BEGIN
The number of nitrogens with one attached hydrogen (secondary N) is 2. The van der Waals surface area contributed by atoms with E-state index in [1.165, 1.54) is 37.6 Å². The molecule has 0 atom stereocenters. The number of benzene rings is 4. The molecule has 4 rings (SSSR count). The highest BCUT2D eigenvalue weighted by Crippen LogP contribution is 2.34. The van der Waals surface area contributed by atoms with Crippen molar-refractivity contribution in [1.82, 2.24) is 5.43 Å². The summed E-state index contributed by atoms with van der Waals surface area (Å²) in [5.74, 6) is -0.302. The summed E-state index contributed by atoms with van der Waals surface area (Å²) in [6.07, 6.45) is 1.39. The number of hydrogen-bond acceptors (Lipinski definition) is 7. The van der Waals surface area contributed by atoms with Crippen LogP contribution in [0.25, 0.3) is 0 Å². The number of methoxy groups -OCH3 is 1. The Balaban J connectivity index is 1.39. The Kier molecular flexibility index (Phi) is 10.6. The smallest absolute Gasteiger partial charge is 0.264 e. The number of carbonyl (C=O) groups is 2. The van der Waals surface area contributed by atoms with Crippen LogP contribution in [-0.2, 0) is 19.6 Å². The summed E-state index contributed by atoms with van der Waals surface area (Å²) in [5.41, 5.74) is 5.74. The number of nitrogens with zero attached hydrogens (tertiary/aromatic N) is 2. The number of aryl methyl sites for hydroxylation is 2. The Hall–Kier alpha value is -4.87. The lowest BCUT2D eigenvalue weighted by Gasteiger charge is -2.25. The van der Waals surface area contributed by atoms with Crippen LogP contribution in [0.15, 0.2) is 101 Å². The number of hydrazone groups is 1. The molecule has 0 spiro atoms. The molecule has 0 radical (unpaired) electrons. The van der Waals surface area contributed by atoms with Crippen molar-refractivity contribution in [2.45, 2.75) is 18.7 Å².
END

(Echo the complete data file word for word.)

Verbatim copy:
The number of nitrogens with one attached hydrogen (secondary N) is 2. The van der Waals surface area contributed by atoms with E-state index in [1.165, 1.54) is 37.6 Å². The molecule has 0 atom stereocenters. The number of benzene rings is 4. The molecule has 4 rings (SSSR count). The highest BCUT2D eigenvalue weighted by Crippen LogP contribution is 2.34. The van der Waals surface area contributed by atoms with Crippen molar-refractivity contribution in [1.82, 2.24) is 5.43 Å². The summed E-state index contributed by atoms with van der Waals surface area (Å²) in [5.74, 6) is -0.302. The summed E-state index contributed by atoms with van der Waals surface area (Å²) in [6.07, 6.45) is 1.39. The number of hydrogen-bond acceptors (Lipinski definition) is 7. The van der Waals surface area contributed by atoms with Crippen LogP contribution in [0.25, 0.3) is 0 Å². The number of methoxy groups -OCH3 is 1. The Balaban J connectivity index is 1.39. The Kier molecular flexibility index (Phi) is 10.6. The smallest absolute Gasteiger partial charge is 0.264 e. The number of carbonyl (C=O) groups is 2. The van der Waals surface area contributed by atoms with Crippen LogP contribution in [-0.2, 0) is 19.6 Å². The summed E-state index contributed by atoms with van der Waals surface area (Å²) in [5.41, 5.74) is 5.74. The number of nitrogens with zero attached hydrogens (tertiary/aromatic N) is 2. The number of aryl methyl sites for hydroxylation is 2. The Hall–Kier alpha value is -4.87. The lowest BCUT2D eigenvalue weighted by Gasteiger charge is -2.25. The van der Waals surface area contributed by atoms with Crippen LogP contribution in [0.15, 0.2) is 101 Å². The number of hydrazone groups is 1. The molecule has 0 spiro atoms. The molecule has 0 radical (unpaired) electrons. The van der Waals surface area contributed by atoms with Crippen molar-refractivity contribution in [2.45, 2.75) is 18.7 Å².